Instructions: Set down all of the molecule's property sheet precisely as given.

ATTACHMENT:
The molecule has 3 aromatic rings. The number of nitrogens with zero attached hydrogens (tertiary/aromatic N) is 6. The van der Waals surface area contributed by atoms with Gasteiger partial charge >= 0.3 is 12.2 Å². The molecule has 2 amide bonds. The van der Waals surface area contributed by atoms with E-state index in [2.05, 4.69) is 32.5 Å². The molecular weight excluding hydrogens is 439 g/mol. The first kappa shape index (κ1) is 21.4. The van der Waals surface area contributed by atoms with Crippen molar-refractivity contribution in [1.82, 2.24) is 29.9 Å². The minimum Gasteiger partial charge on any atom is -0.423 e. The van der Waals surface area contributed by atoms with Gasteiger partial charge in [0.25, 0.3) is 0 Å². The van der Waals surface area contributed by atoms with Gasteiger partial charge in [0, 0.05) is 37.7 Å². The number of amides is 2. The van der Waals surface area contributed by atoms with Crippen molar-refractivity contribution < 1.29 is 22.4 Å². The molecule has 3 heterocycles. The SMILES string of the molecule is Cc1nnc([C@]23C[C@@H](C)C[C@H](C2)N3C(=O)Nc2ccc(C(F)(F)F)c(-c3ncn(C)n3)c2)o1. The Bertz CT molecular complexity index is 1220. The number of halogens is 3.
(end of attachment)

The molecule has 3 aromatic rings. The number of nitrogens with zero attached hydrogens (tertiary/aromatic N) is 6. The van der Waals surface area contributed by atoms with Gasteiger partial charge >= 0.3 is 12.2 Å². The molecule has 2 amide bonds. The van der Waals surface area contributed by atoms with E-state index in [2.05, 4.69) is 32.5 Å². The molecular weight excluding hydrogens is 439 g/mol. The first kappa shape index (κ1) is 21.4. The van der Waals surface area contributed by atoms with Crippen molar-refractivity contribution in [1.82, 2.24) is 29.9 Å². The minimum Gasteiger partial charge on any atom is -0.423 e. The van der Waals surface area contributed by atoms with Gasteiger partial charge in [0.25, 0.3) is 0 Å². The van der Waals surface area contributed by atoms with Gasteiger partial charge in [0, 0.05) is 37.7 Å². The number of amides is 2. The van der Waals surface area contributed by atoms with Crippen molar-refractivity contribution < 1.29 is 22.4 Å². The molecule has 3 heterocycles. The SMILES string of the molecule is Cc1nnc([C@]23C[C@@H](C)C[C@H](C2)N3C(=O)Nc2ccc(C(F)(F)F)c(-c3ncn(C)n3)c2)o1. The Bertz CT molecular complexity index is 1220. The number of halogens is 3.